Zhou, Z.J., Sun, L. (2016) Edwardsiella tarda-Induced Inhibition of Apoptosis: A Strategy for Intracellular Survival. Frontiers in cellular and infection microbiology. 6:76.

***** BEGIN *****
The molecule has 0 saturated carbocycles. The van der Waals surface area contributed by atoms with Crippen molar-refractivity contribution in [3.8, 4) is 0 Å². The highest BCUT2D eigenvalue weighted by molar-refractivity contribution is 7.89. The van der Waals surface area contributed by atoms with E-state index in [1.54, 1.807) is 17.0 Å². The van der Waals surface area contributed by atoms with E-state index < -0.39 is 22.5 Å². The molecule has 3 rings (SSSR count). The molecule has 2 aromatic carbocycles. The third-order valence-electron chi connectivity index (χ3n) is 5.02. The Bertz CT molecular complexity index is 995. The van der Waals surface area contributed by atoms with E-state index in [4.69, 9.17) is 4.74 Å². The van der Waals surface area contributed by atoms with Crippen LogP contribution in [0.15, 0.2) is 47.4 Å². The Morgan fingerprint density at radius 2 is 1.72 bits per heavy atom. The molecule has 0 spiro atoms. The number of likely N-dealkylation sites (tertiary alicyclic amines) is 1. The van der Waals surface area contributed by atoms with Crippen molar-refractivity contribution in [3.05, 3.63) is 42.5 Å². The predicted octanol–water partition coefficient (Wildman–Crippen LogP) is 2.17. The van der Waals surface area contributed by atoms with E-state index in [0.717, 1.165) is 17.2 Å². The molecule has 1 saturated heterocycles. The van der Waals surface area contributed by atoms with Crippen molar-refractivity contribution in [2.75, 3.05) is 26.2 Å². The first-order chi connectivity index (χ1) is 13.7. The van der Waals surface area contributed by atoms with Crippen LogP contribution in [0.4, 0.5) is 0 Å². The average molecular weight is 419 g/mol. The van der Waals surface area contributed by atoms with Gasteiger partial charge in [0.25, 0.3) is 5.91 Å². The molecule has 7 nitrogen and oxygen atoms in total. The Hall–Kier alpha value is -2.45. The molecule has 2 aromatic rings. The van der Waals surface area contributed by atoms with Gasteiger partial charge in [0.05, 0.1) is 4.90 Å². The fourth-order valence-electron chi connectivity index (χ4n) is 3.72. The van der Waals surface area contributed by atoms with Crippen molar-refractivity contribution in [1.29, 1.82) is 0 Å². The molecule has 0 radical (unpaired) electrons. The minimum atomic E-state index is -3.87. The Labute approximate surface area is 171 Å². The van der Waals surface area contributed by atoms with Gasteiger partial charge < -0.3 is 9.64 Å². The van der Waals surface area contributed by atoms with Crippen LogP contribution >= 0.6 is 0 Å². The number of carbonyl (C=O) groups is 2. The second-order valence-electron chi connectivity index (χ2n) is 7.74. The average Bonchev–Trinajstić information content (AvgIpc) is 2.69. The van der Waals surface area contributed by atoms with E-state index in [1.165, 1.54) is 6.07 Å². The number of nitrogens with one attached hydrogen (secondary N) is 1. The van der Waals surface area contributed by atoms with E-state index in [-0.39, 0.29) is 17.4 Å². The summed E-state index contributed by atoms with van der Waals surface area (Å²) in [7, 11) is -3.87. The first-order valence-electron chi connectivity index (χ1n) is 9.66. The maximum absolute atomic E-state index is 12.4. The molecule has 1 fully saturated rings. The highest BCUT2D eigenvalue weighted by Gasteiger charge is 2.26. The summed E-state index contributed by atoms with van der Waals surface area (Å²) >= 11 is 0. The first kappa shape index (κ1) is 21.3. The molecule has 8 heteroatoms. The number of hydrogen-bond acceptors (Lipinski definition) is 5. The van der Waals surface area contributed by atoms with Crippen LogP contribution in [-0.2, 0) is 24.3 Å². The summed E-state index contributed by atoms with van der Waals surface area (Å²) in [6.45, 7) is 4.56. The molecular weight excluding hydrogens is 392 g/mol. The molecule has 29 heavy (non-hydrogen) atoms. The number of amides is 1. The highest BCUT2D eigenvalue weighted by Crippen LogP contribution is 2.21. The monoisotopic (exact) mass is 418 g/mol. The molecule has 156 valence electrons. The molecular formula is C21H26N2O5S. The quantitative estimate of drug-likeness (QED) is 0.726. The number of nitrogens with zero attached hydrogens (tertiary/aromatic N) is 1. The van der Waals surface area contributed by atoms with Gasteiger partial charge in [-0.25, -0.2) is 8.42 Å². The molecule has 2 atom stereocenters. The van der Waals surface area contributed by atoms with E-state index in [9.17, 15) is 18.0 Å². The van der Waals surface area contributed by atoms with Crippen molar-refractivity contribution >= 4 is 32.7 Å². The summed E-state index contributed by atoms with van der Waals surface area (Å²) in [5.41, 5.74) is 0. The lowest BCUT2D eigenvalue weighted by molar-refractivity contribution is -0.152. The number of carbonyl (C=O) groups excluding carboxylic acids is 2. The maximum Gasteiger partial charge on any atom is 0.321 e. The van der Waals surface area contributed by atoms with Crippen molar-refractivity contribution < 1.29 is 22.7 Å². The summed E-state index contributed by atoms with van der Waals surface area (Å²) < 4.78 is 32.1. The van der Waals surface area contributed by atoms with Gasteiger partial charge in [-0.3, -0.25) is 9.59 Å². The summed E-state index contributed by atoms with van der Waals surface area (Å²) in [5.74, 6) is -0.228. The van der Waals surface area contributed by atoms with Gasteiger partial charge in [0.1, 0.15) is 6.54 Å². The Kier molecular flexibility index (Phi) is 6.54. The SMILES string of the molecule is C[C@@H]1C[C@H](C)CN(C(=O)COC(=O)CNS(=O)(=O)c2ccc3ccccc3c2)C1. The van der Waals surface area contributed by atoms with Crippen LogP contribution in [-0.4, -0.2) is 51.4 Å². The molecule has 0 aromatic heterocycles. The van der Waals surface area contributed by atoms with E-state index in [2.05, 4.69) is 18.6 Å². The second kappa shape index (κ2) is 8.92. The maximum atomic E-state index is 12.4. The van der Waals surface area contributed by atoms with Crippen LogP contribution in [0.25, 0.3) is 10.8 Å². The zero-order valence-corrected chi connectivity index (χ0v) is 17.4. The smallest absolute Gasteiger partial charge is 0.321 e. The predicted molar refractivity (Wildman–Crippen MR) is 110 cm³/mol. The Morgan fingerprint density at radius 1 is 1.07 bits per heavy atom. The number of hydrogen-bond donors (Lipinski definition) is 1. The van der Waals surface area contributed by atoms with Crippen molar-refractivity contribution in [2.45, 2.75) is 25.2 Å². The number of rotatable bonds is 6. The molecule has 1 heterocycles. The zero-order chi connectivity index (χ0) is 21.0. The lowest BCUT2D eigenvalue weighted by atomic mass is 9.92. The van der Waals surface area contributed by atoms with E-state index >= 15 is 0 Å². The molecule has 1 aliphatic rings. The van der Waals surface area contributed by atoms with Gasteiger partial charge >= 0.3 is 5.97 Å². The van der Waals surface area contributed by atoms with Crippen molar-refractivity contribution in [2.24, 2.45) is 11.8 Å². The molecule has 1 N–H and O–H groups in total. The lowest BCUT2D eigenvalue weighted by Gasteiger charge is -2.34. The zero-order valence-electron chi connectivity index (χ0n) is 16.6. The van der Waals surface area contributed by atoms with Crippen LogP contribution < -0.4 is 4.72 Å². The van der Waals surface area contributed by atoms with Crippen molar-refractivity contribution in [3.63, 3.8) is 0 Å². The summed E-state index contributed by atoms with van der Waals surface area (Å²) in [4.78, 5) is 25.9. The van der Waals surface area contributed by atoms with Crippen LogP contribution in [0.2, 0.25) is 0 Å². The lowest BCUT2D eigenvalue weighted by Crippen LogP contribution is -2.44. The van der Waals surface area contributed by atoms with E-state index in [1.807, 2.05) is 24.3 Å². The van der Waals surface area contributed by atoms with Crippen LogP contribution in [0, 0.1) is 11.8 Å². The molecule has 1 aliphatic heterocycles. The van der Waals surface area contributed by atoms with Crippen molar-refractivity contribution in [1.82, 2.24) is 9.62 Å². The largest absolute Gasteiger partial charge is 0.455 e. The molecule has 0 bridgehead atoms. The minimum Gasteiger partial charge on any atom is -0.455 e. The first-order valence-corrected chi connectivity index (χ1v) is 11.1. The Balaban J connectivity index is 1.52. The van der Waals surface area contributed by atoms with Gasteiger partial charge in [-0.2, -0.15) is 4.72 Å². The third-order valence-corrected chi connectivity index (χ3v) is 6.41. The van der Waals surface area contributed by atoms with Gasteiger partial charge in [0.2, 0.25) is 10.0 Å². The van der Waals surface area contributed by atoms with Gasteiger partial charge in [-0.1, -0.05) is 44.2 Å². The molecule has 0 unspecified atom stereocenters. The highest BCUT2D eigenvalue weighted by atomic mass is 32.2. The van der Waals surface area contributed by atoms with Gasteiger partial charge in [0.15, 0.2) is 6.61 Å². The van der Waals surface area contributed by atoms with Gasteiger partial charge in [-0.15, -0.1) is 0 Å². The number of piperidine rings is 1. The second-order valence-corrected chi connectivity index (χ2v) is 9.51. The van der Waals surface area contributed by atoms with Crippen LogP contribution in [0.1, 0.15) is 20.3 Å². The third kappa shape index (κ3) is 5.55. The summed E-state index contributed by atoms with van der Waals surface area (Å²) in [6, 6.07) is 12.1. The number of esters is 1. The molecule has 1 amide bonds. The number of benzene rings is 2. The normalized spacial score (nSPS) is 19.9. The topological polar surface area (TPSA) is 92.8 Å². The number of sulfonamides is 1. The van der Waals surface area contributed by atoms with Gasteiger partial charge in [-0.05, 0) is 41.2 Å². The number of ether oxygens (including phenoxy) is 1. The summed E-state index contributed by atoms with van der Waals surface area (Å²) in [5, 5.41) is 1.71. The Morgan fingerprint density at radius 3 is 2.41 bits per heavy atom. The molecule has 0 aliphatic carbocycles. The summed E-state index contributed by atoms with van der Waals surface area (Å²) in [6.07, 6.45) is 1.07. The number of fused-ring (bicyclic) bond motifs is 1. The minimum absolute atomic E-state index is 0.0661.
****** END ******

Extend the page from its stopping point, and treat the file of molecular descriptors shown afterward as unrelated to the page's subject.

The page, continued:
Edwardsiella tarda is a Gram-negative bacterial pathogen that can infect a wide range of freshwater and marine fish. One salient feature of E. tarda is the ability to survive and replicate in various host cells. In this study, we observed that E. tarda replicated robustly in the zebrafish cell line ZF4, and that E. tarda-infected cells exhibited no detectable signs of apoptosis. Global transcriptome analysis and quantitative real-time RT-PCR revealed that E. tarda infection generally significantly downregulated pro-apoptotic genes and upregulated anti-apoptotic genes. To investigate the role of apoptosis in E. tarda infection, two upregulated anti-apoptotic genes (Fech and Prx3) and two downregulated pro-apoptotic genes (Brms1a and Ivns1a) were overexpressed in zebrafish. Subsequent infection study showed that Fech and Prx3 overexpression significantly promoted E. tarda dissemination in and colonization of fish tissues, while Brms1a and Ivns1a overexpression significantly reduced E. tarda dissemination and colonization. Consistently, when Fech and Prx3 were knocked down in zebrafish, E. tarda infection was significantly inhibited, whereas Brms1a and Ivns1a knockdown significantly enhanced E. tarda infection. These results indicate for the first time that E. tarda prevents apoptosis in teleost as a strategy for intracellular survival, and that some putative apoptotic genes of teleost function in the apoptosis pathway probably in a manner similar to that in mammalian systems.